Demographics - The demographics behind immigrant population growth are firmly in place for the foreseeable future. Slow population growth in developed nations and the vast disparity in standards of living for poorer nations is what pumps the blood of the C2C market, the heart of Western Union. With around four billion under-banked people in the world, Western Union's global network has great potential to provide a variety of customer services.
Scalability - Western Union is the clear leader in an industry where size confers strength. They process almost five times as many transactions as their next closest competitor, MoneyGram International. The money transfer business is scalable because the cost of processing additional transactions is minimal. This gives the company a cost advantage over rivals. Also, the company's size creates a network effect, as each new agent makes using Western Union more convenient for customers. Western Union currently has about 460,000 worldwide agent locations.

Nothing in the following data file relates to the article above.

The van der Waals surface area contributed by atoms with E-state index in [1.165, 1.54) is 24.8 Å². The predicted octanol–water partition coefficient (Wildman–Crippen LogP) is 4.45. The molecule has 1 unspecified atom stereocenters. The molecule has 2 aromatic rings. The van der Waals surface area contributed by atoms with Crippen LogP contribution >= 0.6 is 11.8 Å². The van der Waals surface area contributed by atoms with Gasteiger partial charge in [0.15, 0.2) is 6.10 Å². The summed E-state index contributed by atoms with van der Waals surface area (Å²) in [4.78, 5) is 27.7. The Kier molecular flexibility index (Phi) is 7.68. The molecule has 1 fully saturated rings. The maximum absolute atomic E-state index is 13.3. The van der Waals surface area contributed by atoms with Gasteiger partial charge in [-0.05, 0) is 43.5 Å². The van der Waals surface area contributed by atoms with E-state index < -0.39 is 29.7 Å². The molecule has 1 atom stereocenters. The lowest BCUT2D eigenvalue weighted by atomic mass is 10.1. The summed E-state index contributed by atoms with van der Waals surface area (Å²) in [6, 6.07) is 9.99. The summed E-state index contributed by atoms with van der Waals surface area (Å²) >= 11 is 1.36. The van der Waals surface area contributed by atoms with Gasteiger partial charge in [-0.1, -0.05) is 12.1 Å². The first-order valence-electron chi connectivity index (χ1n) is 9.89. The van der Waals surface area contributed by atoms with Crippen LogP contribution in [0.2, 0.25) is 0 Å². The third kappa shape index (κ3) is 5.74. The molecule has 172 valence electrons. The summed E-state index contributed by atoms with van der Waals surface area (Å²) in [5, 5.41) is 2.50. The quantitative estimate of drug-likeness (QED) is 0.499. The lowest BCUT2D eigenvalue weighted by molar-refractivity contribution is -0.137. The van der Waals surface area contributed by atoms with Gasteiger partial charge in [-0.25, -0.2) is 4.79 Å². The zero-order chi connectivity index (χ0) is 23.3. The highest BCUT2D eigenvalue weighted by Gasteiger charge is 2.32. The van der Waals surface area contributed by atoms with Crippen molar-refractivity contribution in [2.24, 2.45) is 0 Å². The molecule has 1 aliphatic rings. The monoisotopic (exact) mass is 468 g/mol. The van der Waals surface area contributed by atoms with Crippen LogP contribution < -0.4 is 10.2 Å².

Growth - On a related topic to scalability, Western Union still has plenty of room to grow as it has barely penetrated the remittance markets of India and China. Also, with only a 20% market share, the company can continue to grow its market share in established markets because its unique cost advantage allows it to price out competitors.
Technology - Instead of a threat, I think new technologies will allow Western Union to grow remittance volumes and capture greater market share. For example, low priced cell phones have prompted the explosion of mobile banking in Kenya, where banks have not successfully reached large segments of the population. Reading recent conference transcripts, the company is intensely focused on expanding its product offerings to monetize the network through initiatives in online payments (ACH transfers), mobile-to-mobile payments, prepaid card services and micro-lending services. The company can use its agent network, brand recognition, international compliance capabilities, and global reach to make moving money around the world faster and easier. Like First Date Corporation, or Visa and MasterCard, Western Union is in the business of driving transaction volume, and new technologies promote that end.